Microsoft Dynamics GP Users Increasingly Comfortable with the Cloud: New Survey

posted in: Cloud/SAAS, Microsoft Dynamics | 0

By:  Valerie Miller

Microsoft Dynamics GP users are still getting their feet wet when it comes to using cloud-based technology. In fact, less than one in 10 customers reports running Dynamics GP in the cloud. But give them time, because ERP and accounting are first in their cloud migration plans.

So found MSDynamicsWorld in a survey that it covered in the recent webinar Microsoft Dynamics GP and the Cloud in 2016: Customer Successes, Challenges and Future Plans. MSDynamicsWorld hosted the webinar with panelists Tyler Doerner, vice president of sales of WatServ and Linda Rose, founder and CEO of RoseASP.

This year’s survey about cloud usage, run in March 2016, covered the breadth of Dynamics offerings including all the ERP suites. The results were based on the responses of 284 participants from Microsoft Dynamics customers, VARs and other Dynamics consultants (excluding ISVs). Of those 284 respondents, 53 were Dynamics GP users and 50 were Dynamics GP consultants.

When asked “Where do you use cloud services today,” just five of the 53 Dynamics GP customers reported running Dynamics GP in a cloud environment – less than 10 percent. But Doerner suggested that new cloud users are more likely to use Office 365 and Dynamics CRM Online as starter projects, “a way to get your feet wet with cloud-based [uses],” he described.

That would explain why the Dynamics GP users surveyed employ cloud for other business uses and processes, including (among others):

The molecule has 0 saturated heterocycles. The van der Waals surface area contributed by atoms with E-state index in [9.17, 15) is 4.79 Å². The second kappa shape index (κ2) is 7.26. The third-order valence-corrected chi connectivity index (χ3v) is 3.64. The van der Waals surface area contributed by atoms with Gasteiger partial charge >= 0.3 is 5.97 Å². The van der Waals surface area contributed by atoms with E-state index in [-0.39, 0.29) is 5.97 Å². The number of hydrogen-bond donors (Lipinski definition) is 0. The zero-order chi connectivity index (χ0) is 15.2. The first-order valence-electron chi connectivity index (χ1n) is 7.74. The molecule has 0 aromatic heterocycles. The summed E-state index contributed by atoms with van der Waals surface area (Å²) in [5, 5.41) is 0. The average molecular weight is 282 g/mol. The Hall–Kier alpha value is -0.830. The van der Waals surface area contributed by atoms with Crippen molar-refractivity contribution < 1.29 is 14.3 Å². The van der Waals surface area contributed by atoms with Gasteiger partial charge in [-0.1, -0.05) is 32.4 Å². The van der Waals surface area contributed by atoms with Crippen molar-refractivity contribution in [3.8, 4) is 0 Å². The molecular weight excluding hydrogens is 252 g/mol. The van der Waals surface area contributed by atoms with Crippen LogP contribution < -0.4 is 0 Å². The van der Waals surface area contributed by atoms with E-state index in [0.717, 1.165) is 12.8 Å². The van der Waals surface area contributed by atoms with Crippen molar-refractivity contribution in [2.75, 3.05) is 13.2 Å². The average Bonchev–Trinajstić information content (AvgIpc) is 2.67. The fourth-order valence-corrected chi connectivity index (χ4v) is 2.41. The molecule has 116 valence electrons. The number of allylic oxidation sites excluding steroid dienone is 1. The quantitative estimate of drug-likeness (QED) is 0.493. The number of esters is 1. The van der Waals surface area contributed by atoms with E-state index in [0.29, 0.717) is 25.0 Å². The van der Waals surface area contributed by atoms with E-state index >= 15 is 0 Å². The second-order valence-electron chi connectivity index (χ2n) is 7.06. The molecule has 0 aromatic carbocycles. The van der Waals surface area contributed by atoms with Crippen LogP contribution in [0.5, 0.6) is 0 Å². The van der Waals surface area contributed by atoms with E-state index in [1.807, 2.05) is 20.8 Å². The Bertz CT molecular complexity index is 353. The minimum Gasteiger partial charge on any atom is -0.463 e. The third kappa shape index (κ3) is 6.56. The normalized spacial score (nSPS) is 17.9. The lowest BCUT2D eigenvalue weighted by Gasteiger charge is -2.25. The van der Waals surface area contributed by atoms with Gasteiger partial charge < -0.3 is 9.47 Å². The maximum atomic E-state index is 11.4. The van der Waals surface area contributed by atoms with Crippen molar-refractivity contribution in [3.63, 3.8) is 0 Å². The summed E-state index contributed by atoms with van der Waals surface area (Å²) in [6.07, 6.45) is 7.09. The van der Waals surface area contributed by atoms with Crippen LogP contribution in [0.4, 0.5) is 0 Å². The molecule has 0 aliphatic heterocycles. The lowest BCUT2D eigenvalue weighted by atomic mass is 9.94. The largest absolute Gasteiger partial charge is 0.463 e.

Microsoft Dynamics GP Cloud Survey - Today's usage

Doerner also observed that ERP is a more mission-critical application than, for example, email and CRM. A 15-minute outage in either application is unlikely to grind operations to a halt, versus the ERP backbone; shipping, orders and invoice processing have a net effect on the bottom line. But, the reliability of Internet connections is likely to spur greater trust in cloud-based ERP.

According to Rose, accountants (being a conservative lot) are likely to want to keep their data on-premise; but as servers age, Dynamics GP users are looking for less costly alternatives to deployment, hence, cloud. This is especially significant as 83 percent of respondents had owned Dynamics GP for five or more years.

Asked what type of cloud services they use currently (Dynamics GP or otherwise), about 55 percent of those surveyed used Microsoft Cloud offerings, while another 35 percent used private cloud offerings. Twenty-five percent reported using “other” cloud offerings, 12 percent used Amazon’s cloud while around 10 percent used Google’s cloud product.

The worm turns: ERP/Accounting leads in planned cloud investments

About 50 percent of Dynamics GP users expect to increase their cloud solutions investment over the next year. Another 35 percent expect their investment in the cloud to remain the same, while 10 percent were unsure. Just five percent said they would decrease investment in the cloud.